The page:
Norman’s locked van was found at 5 PM at the Badwater parking area by an ICSO deputy. Inside was an envelope containing money and a note. At 5 PM that day it was 116 degrees.
DVNP rangers immediately began an initial search which ranged a mile north, south and west of the parking area. They also looked into the steep canyons on the east side of the parking area, continuing until dark. The next morning, starting at 6 AM, searchers fanned further out to as far as 7 miles from the parking area, concentrating on the vast salt flats of the valley floor. This is Badwater, the lowest and hottest spot in the United States. Aiding the ground search was a California Highway Patrol (CHP) helicopter, and a search and rescue Seahawk helicopter from the China Lake Naval Weapons Station.
By 1 PM the ground temperatures were exceeding 120 degrees and ground personnel were recalled. The CHP helicopter reported their instruments were malfunctioning due to the heat and had to divert. The Seahawk fared better and was able to continue the aerial search until 3 PM when its crew could no longer tolerate the high temperatures. At that point all operations were cancelled until the following moring.
At 6 AM the next morning, the search began again. Ground teams searched the Mesquite groves on the west edge of the valley floor and the CHP helicopter resumed the aerial search. At 10 AM a dog team arrived and was used to check the Badwater area. With heat in the extreme, all teams were recalled at 1 PM and shortly thereafter the search was terminated without finding a single trace of Norman. Given Norman’s stated suicidal intent and the environmental dangers to the searchers, all reasonable efforts had been made. There was also the issue of a serious brush fire that had erupted elsewhere in Inyo County and personnel were needed to deal with that.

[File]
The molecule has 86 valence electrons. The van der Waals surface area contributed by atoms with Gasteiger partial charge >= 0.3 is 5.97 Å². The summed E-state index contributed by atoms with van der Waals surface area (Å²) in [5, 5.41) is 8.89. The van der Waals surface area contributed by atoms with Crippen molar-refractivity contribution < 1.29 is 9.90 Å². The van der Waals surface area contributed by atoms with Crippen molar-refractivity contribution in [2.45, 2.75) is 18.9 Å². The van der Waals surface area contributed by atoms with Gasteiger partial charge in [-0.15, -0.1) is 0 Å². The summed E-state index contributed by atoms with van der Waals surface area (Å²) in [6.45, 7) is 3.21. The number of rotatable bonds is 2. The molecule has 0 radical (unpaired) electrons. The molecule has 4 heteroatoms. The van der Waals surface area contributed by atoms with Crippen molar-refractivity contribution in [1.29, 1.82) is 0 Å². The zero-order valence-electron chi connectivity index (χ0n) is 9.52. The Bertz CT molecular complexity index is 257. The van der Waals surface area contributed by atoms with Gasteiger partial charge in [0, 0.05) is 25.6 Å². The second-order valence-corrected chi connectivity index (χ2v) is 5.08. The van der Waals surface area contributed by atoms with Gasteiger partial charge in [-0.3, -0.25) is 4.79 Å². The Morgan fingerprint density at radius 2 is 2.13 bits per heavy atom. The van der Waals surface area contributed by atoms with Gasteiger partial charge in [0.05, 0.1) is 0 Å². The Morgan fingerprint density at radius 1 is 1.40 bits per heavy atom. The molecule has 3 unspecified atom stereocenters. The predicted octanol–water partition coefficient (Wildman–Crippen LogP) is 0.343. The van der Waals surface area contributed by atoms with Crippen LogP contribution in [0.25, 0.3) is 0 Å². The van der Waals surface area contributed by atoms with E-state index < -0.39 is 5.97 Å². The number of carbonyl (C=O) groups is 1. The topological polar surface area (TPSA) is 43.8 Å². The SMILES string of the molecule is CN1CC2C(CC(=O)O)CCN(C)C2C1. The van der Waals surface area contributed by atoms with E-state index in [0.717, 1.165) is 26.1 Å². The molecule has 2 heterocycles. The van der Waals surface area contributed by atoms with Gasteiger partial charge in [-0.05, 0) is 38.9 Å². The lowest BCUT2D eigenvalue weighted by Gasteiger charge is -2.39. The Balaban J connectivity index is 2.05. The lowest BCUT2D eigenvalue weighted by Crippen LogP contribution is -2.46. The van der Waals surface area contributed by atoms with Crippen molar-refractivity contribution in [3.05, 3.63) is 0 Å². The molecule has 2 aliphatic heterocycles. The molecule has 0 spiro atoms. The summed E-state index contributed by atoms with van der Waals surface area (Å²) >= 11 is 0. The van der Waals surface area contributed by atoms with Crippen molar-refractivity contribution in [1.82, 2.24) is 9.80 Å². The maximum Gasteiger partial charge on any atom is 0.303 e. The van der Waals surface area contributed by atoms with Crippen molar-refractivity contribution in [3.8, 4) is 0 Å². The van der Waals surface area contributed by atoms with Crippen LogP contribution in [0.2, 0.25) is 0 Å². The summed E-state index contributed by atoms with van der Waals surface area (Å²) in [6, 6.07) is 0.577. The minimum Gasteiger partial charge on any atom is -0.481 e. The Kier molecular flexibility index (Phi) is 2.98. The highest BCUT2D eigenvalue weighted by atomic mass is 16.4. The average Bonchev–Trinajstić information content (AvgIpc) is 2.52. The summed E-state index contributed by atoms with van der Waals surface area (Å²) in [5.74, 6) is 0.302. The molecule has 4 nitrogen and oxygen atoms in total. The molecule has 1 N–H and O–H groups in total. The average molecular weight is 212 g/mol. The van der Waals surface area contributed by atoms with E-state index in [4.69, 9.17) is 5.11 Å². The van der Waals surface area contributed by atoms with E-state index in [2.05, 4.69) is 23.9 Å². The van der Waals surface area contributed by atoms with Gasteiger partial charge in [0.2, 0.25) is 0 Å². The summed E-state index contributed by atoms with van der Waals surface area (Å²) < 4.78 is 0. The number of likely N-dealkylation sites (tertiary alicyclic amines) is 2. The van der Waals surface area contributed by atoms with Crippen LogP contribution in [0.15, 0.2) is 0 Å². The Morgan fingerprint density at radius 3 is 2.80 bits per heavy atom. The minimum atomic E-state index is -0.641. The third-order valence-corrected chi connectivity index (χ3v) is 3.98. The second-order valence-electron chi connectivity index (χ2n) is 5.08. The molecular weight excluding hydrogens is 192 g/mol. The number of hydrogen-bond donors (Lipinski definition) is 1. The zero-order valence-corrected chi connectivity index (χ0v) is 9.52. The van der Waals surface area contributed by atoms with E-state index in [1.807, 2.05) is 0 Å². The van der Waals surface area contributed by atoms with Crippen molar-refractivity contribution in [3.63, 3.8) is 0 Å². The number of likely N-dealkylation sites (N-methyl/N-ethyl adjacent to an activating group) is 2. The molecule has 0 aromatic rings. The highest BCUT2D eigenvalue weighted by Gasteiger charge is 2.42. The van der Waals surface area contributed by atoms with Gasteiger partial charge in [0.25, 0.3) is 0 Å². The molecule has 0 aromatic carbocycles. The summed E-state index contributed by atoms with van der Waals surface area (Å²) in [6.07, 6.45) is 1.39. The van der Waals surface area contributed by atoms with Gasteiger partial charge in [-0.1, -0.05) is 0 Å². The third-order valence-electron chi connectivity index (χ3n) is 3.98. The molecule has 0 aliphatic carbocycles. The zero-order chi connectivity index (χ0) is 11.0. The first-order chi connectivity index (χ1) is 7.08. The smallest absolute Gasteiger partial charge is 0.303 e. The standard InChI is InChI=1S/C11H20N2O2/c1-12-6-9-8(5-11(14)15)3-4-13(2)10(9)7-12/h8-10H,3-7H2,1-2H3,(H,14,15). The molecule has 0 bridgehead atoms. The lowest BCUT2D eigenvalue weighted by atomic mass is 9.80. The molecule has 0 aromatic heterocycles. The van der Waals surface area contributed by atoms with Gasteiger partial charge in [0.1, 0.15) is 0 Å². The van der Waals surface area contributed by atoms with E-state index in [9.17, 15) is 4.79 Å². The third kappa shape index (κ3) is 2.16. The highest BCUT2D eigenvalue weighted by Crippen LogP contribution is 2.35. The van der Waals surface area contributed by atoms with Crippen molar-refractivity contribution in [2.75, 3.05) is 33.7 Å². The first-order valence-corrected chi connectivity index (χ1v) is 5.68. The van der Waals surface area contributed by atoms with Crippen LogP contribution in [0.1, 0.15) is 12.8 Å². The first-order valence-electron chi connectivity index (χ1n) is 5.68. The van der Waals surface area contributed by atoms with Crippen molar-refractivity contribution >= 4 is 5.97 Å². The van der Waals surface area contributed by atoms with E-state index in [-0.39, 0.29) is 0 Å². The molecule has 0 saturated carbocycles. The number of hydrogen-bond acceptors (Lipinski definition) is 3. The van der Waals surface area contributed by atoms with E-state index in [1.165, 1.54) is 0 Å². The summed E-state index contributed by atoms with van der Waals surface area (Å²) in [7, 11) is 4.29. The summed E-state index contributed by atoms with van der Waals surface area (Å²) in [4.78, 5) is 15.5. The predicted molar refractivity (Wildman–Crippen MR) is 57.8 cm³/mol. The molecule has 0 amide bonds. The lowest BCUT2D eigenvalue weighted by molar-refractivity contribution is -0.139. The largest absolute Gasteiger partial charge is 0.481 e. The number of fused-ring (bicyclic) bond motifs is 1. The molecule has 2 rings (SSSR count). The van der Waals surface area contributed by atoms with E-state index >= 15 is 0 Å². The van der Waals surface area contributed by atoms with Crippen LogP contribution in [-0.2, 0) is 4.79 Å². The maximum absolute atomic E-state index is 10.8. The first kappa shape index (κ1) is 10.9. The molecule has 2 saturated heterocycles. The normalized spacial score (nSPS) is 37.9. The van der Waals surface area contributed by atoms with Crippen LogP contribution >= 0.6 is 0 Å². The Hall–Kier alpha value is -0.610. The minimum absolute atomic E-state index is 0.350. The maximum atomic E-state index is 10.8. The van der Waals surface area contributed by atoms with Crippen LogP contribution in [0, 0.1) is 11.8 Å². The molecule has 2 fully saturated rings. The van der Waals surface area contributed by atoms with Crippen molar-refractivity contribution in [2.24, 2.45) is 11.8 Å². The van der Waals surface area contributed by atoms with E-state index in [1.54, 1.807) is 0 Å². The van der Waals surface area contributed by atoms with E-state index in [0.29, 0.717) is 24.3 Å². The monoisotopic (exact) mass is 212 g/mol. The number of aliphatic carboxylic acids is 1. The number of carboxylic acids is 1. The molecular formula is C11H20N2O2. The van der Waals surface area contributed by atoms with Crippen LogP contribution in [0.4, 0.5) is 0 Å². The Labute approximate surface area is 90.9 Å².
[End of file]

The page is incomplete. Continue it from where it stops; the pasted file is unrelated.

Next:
There were a few things that struck me immediately from reading the reports. One was that the person portrayed in the reports was that of a rather decrepit individual not capable of traveling very far. Yet the surroundings had been searched for miles around without finding a trace. The floor of Death Valley at the location is nothing but a vast, white salt flat without shrubs to hide beneath, so a body would be easily visible from the air.
The second was the report of the dog tracking results. Dog tacking can be difficult in the best of conditions, but here was a situation where it was extremely hot and dry, and several days after a person had passed by. Getting reliable canine results here seemed highly implausible. That was compounded by the two different narratives of the canine tracking results. They almost seemed like two different events.